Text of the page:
RL: 4-5 grade, lexile rating of HL720L (THIS IS ABSOLUTELY NOT A BOOK FOR 4th or 5th GRADERS)
Interest Level: High School (I could see 8th graders reading it but it might get a little heavy for younger teens)

Awards:

  • A Romantic Times Best Book of 2010
  • A Best Book for Young Adults – American Library Association
  • An NPR Best Book of 2010
  • An Association of Booksellers for Children New Voices Pick for 2010
  • Chicago Public Library Best of Best Books for Teens in 2010
  • Northern California Independent Booksellers Association Book of the Year Award Honorable Mention
  • An Indie Next List Pick
  • A GoodReads Mover and Shaker for November 2010
  • The Books-A-Million teen book club pick for January 2011

Stay tuned for my upcoming review of The Rivals!

Jellicoe Road- Melina Marchetta


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This Printz winner took me a while to get into. I’d say I was a third, to half of the way into it before I really became intrigued, but then I didn’t put it down.  There are numerous interesting characters whom I loved, but at the same time had some difficulty keeping everything straight.  There is mystery involved in the story- and I reached the end I felt like I needed to go back and re-read because I had to have missed some things along the way.  The main character, Taylor, is finishing up her Junior year and attends a boarding school in rural Australia.  There are two mentions of sexual activity within the book but they are not overly explicit.  There is a bit of violence at times in the novel as well.  I think this book could be used potentially in a classroom.  I would recommend it to teen girls and boys as there are strong characters from each gender.   I think this book is appropriate for high school students.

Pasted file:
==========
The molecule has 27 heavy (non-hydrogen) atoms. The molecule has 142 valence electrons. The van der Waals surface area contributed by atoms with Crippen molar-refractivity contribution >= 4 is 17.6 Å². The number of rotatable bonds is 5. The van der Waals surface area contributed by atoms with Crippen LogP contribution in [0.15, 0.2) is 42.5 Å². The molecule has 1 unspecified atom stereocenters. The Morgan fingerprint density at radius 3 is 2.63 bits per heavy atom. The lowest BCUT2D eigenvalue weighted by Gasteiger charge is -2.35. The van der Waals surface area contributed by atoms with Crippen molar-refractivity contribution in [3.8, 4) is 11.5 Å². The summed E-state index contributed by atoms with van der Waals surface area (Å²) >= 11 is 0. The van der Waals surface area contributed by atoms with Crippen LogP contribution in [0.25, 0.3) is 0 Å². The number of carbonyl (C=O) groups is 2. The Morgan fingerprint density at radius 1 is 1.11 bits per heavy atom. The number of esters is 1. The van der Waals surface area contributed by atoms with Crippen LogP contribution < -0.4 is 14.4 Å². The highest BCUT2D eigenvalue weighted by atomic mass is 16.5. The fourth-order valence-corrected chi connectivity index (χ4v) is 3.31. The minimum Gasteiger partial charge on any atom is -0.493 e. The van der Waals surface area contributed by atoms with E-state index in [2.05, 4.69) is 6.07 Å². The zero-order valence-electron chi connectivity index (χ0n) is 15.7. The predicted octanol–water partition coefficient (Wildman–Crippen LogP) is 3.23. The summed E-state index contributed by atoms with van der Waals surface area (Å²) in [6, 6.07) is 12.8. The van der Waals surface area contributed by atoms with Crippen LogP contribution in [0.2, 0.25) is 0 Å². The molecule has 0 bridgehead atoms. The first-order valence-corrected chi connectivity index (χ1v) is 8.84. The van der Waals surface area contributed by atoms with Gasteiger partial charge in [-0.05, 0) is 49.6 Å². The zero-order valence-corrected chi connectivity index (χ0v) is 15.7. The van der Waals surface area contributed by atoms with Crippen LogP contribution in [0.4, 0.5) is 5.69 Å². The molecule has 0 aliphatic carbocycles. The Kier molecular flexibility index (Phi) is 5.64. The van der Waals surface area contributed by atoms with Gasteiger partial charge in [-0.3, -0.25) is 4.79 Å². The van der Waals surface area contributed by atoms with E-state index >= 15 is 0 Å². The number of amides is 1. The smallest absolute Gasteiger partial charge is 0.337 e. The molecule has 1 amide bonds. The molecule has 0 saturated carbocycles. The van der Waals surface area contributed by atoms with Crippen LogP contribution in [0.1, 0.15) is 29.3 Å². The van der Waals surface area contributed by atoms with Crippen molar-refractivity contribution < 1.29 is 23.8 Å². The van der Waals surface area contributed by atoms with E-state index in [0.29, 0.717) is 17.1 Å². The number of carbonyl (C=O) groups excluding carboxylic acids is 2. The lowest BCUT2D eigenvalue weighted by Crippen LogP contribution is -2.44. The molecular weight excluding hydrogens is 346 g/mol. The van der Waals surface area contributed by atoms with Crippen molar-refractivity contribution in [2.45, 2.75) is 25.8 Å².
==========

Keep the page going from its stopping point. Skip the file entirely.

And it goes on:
Awards:

ALA Best Book for Young Adults
Michael L. Printz Award
Kirkus Reviews Best Young Adult Book 

 
 

Looking For Alaska- John Green

I really enjoyed this novel.  It takes place at a boarding school, and while it centers around a male protagonist there is also a strong female character.  I can see it being somewhat controversial due to some sex, drinking, and smoking.  I feel that the way the sexual elements are presented could lead to healthy conversations about sexuality and intimacy. This book also deals with grief, friendship, and fitting in.   John Green is relatively new to the field, and I think this novel is a great addition to the genre. I would use this in a whole class setting, but might warn parents/ask permission due to some of the controversial content.

Awards:

2006 Printz award winner

Finalist- 2005 Los Angeles Times Book Prize

ALA 2005 Top 10 Best Book for Young Adults

ALA 2005 Teens’ Top 10 Award

ALA 2005 Quick Pick for Reluctant Young Adult Readers

A New York Public Library Book for the Teen Age

A Booklist Editor’s Choice Pick

Barnes & Noble Discover Great New Writers Selection

Borders Original Voices Selection

YALSA Librarians’ Choice: 100 Super Summer Reads for Teens